IF ARUNDHATI ROY LEARNED anything at the Delhi architecture school she graduated from in 1981, it was not how to draw a blueprint for her life. Emerging at 21, she turned her back on the drafting table to become a baker, selling chocolate cakes to tourists in her native India. Then came stints as a government researcher, an actress, a movie-set designer and an aerobics teacher. Finally she stumbled upon what she now calls "the thing that comes closest to not having a profession." She became a writer.
And like a character in one of her dreamlike fictional sequences, Roy has seen her career veer onto a wholly unexpected trajectory. Her first novel, The God of Small Things, published by Random House last May and released in 29 countries, is already an international bestseller (No. 9 on The New York Times list). Critics have compared the 37-year-old novelist with William Faulkner, Gabriel García Márquez and, in John Updike's review, even to the reigning U.S. Masters golf champion: "A Tiger Woodsian debut," he wrote in The New Yorker. "The author hits the long, socio-cosmic ball but is also exquisite in her short game." And in October, Roy became the first Indian citizen to win the Booker Prize, Britain's top literary award. The acclaim has surprised no one more than the diminutive (5'1") author herself. "One of the mottos in my life is to do as little as possible," she says. "It doesn't mean doing nothing. It means doing things at your own pace."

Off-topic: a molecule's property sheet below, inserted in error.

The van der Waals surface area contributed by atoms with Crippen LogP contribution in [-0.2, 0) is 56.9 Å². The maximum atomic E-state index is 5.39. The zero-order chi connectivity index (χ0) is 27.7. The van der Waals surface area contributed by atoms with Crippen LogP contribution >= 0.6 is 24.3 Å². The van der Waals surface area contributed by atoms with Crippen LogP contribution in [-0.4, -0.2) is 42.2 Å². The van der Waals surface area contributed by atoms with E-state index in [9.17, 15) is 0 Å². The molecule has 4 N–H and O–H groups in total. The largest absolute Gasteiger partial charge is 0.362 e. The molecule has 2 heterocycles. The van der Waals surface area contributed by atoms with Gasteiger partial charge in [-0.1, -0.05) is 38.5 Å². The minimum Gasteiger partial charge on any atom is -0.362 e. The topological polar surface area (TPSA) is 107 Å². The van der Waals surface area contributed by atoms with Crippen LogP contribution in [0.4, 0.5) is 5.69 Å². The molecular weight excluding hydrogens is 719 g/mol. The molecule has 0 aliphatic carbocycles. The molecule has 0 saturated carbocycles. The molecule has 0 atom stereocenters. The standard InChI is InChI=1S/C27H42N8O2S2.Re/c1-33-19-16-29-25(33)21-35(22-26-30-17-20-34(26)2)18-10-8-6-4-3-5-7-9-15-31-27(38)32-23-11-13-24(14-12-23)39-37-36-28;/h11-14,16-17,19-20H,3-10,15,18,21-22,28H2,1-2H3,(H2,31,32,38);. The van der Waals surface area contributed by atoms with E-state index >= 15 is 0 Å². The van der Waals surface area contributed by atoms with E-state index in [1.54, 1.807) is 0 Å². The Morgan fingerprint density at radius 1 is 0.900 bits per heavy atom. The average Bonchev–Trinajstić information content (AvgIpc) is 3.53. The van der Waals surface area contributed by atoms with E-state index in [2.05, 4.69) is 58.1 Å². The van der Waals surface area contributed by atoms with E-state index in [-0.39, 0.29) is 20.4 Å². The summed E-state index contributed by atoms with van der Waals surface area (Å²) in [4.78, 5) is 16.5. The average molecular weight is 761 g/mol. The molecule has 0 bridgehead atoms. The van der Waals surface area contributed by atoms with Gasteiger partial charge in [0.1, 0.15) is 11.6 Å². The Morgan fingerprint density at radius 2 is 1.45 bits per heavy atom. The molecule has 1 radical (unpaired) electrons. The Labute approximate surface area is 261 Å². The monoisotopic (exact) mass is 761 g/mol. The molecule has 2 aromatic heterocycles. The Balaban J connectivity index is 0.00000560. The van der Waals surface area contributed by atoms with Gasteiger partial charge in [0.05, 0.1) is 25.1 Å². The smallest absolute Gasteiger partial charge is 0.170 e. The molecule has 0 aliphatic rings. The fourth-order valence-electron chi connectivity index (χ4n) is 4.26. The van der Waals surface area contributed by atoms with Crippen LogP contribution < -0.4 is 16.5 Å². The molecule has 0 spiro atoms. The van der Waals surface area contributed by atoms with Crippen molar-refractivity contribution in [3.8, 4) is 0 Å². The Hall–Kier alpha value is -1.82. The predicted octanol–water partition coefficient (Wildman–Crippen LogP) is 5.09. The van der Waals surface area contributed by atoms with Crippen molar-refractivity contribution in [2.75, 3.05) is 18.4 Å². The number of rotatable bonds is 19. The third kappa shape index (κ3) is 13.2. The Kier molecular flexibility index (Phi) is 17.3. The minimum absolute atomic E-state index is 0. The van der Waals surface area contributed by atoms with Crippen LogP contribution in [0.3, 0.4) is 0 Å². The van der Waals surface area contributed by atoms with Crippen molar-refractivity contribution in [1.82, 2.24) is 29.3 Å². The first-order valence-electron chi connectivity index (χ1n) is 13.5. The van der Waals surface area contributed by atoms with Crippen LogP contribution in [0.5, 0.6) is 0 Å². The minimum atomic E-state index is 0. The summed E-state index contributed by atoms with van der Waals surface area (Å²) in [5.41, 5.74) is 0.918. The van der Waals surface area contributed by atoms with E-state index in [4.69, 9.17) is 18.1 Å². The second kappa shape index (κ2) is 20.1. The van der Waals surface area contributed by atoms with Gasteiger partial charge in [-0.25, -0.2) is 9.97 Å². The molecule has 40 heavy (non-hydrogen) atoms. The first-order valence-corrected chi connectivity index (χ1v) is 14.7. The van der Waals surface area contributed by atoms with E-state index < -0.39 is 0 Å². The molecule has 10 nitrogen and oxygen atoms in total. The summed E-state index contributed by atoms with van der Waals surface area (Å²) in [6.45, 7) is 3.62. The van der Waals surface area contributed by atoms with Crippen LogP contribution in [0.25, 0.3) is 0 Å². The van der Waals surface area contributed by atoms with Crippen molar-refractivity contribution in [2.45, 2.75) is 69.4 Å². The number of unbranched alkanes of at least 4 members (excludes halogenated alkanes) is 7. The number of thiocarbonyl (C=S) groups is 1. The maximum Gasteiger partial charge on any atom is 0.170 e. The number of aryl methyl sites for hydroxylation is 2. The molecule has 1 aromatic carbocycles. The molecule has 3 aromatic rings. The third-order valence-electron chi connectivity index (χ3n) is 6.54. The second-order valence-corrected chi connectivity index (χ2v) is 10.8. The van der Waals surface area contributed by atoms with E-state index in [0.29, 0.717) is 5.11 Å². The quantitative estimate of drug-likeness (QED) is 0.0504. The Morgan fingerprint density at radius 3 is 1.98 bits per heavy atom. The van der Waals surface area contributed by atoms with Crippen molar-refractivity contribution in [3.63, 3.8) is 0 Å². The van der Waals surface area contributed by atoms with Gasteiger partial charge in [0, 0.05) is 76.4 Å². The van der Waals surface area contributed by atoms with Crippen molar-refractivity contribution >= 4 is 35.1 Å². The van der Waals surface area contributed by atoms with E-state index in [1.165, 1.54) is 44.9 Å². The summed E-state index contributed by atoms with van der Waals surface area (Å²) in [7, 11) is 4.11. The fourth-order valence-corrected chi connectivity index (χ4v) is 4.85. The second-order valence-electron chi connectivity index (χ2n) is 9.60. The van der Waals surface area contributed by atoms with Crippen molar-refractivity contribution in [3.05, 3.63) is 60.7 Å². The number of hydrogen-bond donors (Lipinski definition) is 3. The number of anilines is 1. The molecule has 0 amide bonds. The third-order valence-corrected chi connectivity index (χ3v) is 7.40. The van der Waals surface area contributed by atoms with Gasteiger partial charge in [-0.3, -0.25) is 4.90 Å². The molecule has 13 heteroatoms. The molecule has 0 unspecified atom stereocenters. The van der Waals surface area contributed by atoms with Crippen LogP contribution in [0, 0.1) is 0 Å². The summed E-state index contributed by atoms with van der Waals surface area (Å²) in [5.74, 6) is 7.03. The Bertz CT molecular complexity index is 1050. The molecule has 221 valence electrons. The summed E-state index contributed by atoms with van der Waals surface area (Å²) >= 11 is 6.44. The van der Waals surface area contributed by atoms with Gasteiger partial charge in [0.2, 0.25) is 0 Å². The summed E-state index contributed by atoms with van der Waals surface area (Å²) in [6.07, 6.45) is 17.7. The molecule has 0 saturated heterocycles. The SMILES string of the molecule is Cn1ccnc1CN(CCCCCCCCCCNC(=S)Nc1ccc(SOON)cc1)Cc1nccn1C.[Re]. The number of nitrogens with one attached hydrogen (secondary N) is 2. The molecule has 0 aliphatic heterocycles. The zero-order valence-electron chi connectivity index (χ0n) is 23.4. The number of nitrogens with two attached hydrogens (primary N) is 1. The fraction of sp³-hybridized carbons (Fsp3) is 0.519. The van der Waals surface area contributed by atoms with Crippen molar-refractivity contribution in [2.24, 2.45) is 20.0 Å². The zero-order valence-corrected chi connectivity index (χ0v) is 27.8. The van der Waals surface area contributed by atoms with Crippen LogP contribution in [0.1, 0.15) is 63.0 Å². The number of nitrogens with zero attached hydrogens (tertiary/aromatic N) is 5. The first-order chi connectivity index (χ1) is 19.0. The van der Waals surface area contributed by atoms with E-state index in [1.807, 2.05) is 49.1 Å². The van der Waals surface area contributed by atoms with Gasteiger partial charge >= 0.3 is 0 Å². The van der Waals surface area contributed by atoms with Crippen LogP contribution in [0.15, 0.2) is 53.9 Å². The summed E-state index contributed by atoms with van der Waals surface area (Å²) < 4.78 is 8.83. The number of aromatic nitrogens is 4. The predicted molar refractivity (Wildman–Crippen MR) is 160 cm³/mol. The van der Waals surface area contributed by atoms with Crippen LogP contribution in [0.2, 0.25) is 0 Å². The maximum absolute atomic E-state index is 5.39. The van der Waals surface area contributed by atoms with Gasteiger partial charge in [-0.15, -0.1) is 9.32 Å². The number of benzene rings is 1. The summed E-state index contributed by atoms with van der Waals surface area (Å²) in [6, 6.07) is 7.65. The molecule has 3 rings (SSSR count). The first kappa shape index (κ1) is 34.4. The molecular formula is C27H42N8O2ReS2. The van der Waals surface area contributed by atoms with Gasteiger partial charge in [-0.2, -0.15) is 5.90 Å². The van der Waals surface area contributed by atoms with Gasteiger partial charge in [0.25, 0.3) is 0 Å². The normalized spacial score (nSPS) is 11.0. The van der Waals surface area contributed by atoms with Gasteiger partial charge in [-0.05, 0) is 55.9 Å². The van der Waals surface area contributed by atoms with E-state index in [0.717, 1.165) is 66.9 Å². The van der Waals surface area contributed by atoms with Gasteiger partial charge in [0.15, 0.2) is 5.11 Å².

Which is precisely how she wrote the novel, moving to an isolated mountainside home in central India to sit at the computer for five hours each morning for 4½ years. "It is almost frightening," she says, "to invest almost five years in something when you don't know what the outcome is going to be."
The result of Roy's patient labor is a tale of haunting lyricism, a story of twins—half Hindu and half Christian—living as outcasts in a tiny village in the southern Indian state of Kerala. It is the area where Roy herself was raised, the second of two children of Rajib, a tea plantation manager, and Mary, who ran the experimental school Arundhati attended as a girl. "My mother used me as a guinea pig," says Roy, who recalls sweeping up cigarette butts and whiskey glasses left by members of the local Rotary Club, which shared the space. Her parents divorced when she was a toddler, and Roy grew up with brother Lalith (now 40, a freeze-dried-shrimp exporter) amid a jumble of creeds—Hindu, Islamic, Christian and Marxist—spending countless hours playing in her grandmother's pickle factory. Sent to boarding school at 10, Roy moved to New Delhi at 16 to enroll in Delhi's School of Planning and Architecture, where she excelled but found little direction. "My success as a writer," she jokes, "merely hides my failure as an architect."
Roy was working as a researcher at India's Institute of Urban Affairs in 1984 when she met a young filmmaker, Pradip Krishen, who surely noticed her lively manner, her exquisite cheekbones and her opulent mane of black hair. He asked her to star in his next film. "It was embarrassing," she says of her performance, though it cemented her relationship with Krishen, now 48, a divorced father of two daughters, 21 and 17. "He's a very open, amazing guy," she says. The couple married in 1993—"or perhaps it was 1994," she says. "It wasn't a big deal to marry, we had lived together so long." They share a large New Delhi home with Krishen's 90-year-old mother and his children.